Where we were, even under Kyoto, was a relatively small share of global emissions addressed and, for some of the countries in theory covered by Kyoto, like the United States, that were not in, the emissions grew by 17 percent.

So too aggressive a number doesn't get you very far either. This gives some flexibility on that and hopefully the process for review will, in fact, move us to levels that are commensurate with required needs.
That ends up being something that everyone has to engage in. That's something that we will engage in, trying to promote in the administration aggressive and robust policies at home, that we will engage in diplomatically by encouraging others to do the same in their countries.

That civil society will engage in at the private sector finding technological solutions and reduce costs we'll engage in. It's a much more comprehensive conversation, which this sets in motion.
Will it do everything that we need? No. Is the alternative something that we'd prefer? Absolutely not, because the alternative is not some perfect deal.

And this is a conversation that I had just yesterday with some members of the Alliance of Small Island States who said, well, why don't we just wait because we could have had 1.5 degrees.

That was not going to happen and if we wait we will lose the possibilities that are in this agreement and you need, in my view, to take those steps when they come and to build on them, because if you don't take them, you just waste time.

You don't necessarily have a better outcome next time. What you have is whatever outcome you might have gotten now but a year or two years or three years later and I don't think we can afford that time either.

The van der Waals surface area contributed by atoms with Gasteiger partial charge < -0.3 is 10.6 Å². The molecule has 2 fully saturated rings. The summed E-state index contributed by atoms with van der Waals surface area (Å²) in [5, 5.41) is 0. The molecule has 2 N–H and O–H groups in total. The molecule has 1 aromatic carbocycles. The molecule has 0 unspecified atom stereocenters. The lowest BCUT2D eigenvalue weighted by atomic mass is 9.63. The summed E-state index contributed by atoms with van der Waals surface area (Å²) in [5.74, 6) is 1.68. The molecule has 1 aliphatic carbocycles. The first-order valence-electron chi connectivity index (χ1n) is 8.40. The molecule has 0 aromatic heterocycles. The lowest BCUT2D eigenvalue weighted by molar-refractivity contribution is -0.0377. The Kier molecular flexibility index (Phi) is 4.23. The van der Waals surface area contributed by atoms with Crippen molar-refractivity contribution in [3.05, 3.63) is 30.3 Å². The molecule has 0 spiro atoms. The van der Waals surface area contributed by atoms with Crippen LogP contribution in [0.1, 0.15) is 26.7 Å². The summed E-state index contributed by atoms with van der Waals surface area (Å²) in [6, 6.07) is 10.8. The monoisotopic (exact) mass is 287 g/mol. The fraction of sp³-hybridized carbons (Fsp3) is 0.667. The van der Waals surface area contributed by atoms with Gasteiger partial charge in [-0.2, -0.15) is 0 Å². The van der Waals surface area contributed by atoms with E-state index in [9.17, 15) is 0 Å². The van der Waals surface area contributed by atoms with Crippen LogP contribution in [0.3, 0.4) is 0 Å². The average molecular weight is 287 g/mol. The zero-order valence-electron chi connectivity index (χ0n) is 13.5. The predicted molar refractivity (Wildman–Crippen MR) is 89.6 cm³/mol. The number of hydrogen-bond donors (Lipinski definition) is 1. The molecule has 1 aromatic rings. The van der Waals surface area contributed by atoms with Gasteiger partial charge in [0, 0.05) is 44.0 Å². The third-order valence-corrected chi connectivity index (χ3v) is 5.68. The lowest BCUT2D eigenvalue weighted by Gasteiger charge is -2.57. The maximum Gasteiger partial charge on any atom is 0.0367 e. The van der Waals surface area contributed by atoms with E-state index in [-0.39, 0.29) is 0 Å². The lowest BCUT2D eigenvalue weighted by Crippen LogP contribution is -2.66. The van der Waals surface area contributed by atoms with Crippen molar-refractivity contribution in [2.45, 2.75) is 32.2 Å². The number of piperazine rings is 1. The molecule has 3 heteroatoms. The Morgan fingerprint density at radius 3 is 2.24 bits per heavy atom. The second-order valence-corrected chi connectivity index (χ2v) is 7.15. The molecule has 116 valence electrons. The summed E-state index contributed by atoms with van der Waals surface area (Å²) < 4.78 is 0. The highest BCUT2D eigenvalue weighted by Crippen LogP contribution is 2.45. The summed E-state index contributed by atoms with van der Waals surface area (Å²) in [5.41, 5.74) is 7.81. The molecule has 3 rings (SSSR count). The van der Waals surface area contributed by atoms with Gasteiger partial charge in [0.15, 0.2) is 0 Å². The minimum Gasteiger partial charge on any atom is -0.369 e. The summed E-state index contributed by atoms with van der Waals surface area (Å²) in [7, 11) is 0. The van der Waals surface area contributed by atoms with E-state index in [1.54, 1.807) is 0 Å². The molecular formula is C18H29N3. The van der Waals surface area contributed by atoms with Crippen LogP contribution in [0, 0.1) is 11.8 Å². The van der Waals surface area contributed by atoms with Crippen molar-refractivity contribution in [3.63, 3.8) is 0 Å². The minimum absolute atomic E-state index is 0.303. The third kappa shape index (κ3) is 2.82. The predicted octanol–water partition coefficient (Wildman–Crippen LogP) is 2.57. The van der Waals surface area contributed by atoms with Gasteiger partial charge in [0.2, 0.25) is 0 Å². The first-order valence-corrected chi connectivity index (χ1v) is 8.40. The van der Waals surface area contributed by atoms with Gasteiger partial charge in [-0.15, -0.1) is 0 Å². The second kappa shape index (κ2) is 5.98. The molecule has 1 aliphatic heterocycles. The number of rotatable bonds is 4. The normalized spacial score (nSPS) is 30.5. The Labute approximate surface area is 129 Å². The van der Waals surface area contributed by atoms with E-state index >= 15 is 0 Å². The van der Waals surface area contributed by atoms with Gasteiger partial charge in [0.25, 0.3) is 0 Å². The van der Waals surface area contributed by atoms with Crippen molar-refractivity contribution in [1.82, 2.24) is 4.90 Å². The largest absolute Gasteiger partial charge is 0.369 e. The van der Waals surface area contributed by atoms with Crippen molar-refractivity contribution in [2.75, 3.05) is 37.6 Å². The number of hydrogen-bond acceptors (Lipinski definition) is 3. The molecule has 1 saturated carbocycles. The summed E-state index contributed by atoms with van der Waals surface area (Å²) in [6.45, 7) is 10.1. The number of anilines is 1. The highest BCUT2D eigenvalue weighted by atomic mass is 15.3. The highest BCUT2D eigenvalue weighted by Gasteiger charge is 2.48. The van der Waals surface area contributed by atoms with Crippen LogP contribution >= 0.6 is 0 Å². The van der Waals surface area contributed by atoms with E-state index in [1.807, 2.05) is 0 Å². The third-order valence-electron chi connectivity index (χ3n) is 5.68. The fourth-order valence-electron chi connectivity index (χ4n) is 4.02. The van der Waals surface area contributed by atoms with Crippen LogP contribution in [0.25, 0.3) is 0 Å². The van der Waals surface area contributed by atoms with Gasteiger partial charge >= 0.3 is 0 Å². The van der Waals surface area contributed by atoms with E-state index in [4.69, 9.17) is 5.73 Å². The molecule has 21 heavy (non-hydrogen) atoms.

Hillary, you asked the question about my optimism on Kerry Boxer. I think that that's a conversation better answered by others. There are many in this room who follow that conversation in great detail.

My sense was that when Mr. Kerry was at the meetings he was optimistic that the Senate would, in fact, act. He was quite optimistic about that.

He was less clear about when and he was substantially less clear about exactly what that action would consist of. So, that doesn't give you much of an answer, but here's someone from the inside giving you a much better answer than I can from the outside.

I think actually there will be action. I'm really quite optimistic. I think that part of the objective that we had was to create space for the Senate to feel that this was not inappropriate to the United States because we were not isolating ourselves.